Ding, ding – round two. Hello again Geoffrey.
No I do not think that we will be prevented from travelling in Europe after March 29. What I was lamenting was that the concept of ‘freedom of movement’ is set to disappear for British people, ie, that as members of the EU we could work in any European country with the same protection and rights as a national of that country and – if we wished – move on to another country and still maintain the rights to a state pension, etc.
I am very sad that those rights will disappear for young British people who may have wanted to do as I did, safe in knowledge that they would not be compromising their future. I have never worked for a government, Geoffrey. I have been a journalist for pretty much all my working life – apart from a six-month spell as a postman.
In past correspondence, I have quoted different predictions from the IMF, Bank of England, CBI, etc – and none of these diverse organisations is able to give a cheery outlook for the UK over Brexit.
All think that it will damage the British economy. If you are able to provide some evidence to the contrary from a similarly reputable organisation then it would be interesting to read it. The CBI represents 190,000 businesses in the UK. I don’t think they would be able to get away with providing duff information to talk up the EU. They are simply very worried about the effects that Brexit will have on their members’ businesses.
As for Michael Gove and his fishing promises… I know you don’t like The Guardian but this is a recent quote:
“British fishing fleets will face a tough struggle to wring a substantial advantage from Brexit, despite the prime minister’s promises, owing to key concessions in the government’s fishing proposals and the difficulty of persuading other EU member states to give up their current rights in British and shared waters, the Guardian has found.
“Michael Gove, the environment secretary, published a white paper on Wednesday setting out the UK’s approach to fisheries after 2020, when the Brexit transition period is likely to end. He hailed ‘a sea of opportunity … we can take back control of our waters and revitalise coastal communities’.
“But fishing experts have told the Guardian the detail of the white paper shows the reality may be much less sunny for the UK’s 11,000 fishermen. One of the key statements hidden in the 60-page white paper is: ‘We do not intend to change the method for allocating existing quota’.”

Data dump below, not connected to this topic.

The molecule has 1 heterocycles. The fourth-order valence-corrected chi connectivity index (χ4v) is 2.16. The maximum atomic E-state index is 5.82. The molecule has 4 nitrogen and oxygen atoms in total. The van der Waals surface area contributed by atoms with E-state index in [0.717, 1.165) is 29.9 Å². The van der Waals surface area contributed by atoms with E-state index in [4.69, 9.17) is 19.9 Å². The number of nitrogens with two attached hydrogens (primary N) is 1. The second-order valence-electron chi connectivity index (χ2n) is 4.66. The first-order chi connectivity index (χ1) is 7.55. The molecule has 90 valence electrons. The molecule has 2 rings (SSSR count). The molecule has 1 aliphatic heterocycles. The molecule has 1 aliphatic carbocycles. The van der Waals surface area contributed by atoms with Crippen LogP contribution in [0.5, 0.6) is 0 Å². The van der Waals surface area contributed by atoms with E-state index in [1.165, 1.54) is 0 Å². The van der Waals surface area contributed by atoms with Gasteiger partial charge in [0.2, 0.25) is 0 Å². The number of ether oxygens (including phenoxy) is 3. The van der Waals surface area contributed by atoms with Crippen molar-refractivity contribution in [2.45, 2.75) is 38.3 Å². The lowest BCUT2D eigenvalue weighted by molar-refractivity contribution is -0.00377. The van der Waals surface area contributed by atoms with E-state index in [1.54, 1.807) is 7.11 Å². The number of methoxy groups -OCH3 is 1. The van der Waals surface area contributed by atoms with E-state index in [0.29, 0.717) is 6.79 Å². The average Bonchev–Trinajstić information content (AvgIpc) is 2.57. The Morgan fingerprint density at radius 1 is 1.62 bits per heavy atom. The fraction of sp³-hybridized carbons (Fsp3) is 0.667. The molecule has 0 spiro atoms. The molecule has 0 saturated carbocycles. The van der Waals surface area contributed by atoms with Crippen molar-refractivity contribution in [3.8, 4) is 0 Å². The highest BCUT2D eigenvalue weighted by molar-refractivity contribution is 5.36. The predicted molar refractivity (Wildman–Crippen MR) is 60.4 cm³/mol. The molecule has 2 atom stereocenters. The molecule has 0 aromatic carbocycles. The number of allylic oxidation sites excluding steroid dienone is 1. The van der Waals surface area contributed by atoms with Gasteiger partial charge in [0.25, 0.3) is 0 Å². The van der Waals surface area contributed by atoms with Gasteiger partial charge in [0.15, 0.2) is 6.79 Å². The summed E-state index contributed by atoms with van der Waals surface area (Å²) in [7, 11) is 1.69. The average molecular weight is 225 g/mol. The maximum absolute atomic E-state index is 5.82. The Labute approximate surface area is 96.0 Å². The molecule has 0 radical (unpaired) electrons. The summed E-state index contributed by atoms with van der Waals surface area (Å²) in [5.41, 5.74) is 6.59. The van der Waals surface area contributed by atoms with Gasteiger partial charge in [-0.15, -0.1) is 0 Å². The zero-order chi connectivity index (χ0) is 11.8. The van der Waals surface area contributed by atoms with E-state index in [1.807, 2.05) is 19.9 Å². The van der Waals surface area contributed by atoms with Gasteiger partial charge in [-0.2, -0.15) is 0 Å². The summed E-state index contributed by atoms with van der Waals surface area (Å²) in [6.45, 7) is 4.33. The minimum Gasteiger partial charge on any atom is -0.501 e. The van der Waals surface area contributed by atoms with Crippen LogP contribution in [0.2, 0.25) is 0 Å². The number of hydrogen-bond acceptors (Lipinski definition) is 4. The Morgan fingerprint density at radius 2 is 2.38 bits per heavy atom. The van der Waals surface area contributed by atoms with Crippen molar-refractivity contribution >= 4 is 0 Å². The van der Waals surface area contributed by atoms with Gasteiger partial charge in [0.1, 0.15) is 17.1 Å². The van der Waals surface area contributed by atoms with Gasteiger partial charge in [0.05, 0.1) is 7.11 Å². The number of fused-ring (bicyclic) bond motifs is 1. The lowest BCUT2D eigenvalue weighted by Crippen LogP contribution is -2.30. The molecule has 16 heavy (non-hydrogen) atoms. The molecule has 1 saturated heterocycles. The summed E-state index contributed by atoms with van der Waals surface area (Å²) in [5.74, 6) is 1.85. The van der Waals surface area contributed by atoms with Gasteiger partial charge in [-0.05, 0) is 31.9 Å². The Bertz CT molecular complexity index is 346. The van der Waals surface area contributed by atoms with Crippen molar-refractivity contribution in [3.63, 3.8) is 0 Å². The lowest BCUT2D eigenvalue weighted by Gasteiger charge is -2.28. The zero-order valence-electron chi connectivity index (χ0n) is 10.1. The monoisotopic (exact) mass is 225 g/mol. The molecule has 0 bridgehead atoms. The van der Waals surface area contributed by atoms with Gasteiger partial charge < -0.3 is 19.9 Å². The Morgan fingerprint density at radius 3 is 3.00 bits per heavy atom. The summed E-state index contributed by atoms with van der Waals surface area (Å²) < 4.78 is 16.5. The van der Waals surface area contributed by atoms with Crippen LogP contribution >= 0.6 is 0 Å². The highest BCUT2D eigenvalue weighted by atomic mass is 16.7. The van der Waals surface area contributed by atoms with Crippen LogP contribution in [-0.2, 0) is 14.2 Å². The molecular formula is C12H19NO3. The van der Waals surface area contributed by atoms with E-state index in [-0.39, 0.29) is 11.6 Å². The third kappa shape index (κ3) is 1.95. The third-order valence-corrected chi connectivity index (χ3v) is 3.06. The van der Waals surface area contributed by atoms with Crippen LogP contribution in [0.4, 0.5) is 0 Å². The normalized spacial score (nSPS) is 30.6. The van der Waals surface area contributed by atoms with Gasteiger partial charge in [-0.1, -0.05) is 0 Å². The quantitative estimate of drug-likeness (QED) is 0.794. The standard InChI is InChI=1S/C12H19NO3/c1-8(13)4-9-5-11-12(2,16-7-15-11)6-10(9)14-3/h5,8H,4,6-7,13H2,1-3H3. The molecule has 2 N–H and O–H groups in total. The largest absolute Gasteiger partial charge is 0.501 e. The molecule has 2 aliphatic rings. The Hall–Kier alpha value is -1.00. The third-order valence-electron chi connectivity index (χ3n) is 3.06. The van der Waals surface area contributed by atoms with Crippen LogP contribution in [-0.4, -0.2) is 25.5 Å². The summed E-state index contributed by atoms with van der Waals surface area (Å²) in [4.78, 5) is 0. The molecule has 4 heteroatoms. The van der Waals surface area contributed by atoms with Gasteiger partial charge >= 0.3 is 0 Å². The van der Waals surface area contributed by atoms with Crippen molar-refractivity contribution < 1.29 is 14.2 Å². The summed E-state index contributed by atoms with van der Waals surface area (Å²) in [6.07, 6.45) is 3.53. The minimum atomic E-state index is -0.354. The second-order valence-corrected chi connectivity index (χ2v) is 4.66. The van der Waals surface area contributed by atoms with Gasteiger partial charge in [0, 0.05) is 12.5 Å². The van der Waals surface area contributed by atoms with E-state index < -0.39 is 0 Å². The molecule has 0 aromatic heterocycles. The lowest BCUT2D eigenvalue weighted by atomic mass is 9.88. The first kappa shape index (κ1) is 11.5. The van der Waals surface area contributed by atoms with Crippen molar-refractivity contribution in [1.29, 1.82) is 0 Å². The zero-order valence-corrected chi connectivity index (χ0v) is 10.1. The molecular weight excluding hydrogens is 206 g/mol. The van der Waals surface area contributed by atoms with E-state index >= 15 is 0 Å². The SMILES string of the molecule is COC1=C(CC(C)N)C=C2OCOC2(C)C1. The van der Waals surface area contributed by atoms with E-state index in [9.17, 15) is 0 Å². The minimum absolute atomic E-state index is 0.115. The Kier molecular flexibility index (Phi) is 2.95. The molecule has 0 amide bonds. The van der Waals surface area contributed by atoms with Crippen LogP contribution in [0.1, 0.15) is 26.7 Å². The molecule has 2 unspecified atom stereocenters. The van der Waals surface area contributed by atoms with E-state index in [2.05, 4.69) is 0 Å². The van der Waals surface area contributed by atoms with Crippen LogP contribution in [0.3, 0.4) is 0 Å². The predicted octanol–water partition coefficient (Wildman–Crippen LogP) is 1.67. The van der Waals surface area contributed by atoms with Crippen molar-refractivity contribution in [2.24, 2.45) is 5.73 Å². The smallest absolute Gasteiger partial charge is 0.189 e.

You mention that people from the EU work very hard in the UK. From the evidence I have seen I agree with you. That is one of the problems with Brexit. Have a look at the proposals from the UK government about how this will change. It will be more difficult for workers from the EU to work in the UK.
‘The majority of EU workers in the UK would not be eligible to work in the country following Brexit if they were subject to proposals put forward by the government’s chief migration advisers’, according to recent study.
“EU citizens currently in the UK are expected to be protected under the terms of the UK-EU withdrawal agreement but findings by the Institute for Public Policy Research (IPPR) illustrate how proposals by the Migration Advisory Committee (MAC) will potentially restrict businesses recruiting migrants from the EU in future.”
This is one of the beefs of the CBI – that proposals from the UK government on migrant workers will seriously damage their members’ businesses because there will be a shortage of workers. I don’t think your fellow Brexiters would be overly keen on your suggestion that large numbers of workers could be brought in from Africa…
Fortunately, the IMF does not decide immigration policy in Spain, so I don’t imagine any such comment from Christine Lagarde would worry the government here.
And finally, there is another point that we can agree on Geoffrey! I too will be interested to see how the UK moves forward from now on.
The next six months in particular will be a very interesting time from a journalistic point of view – although as an expat I would have to admit that there is an element of worry in there too.
No matter what happens – and let’s face it, just about anything could happen at the moment (ranging from no deal to Britain not leaving the EU at all) – I hope that the UK is able to overcome the great social divide which has been created since the referendum and the country is able to recover some of the qualities that other countries have admired over the years – above all, British ‘fairness’ and tolerance.
Unlike you, I am not overly optimistic about the future for the UK at the moment. But the next few months will go a long way to deciding what Britain will be like in 10 or 20 years’ time.
All the best and enjoy your life in Jávea.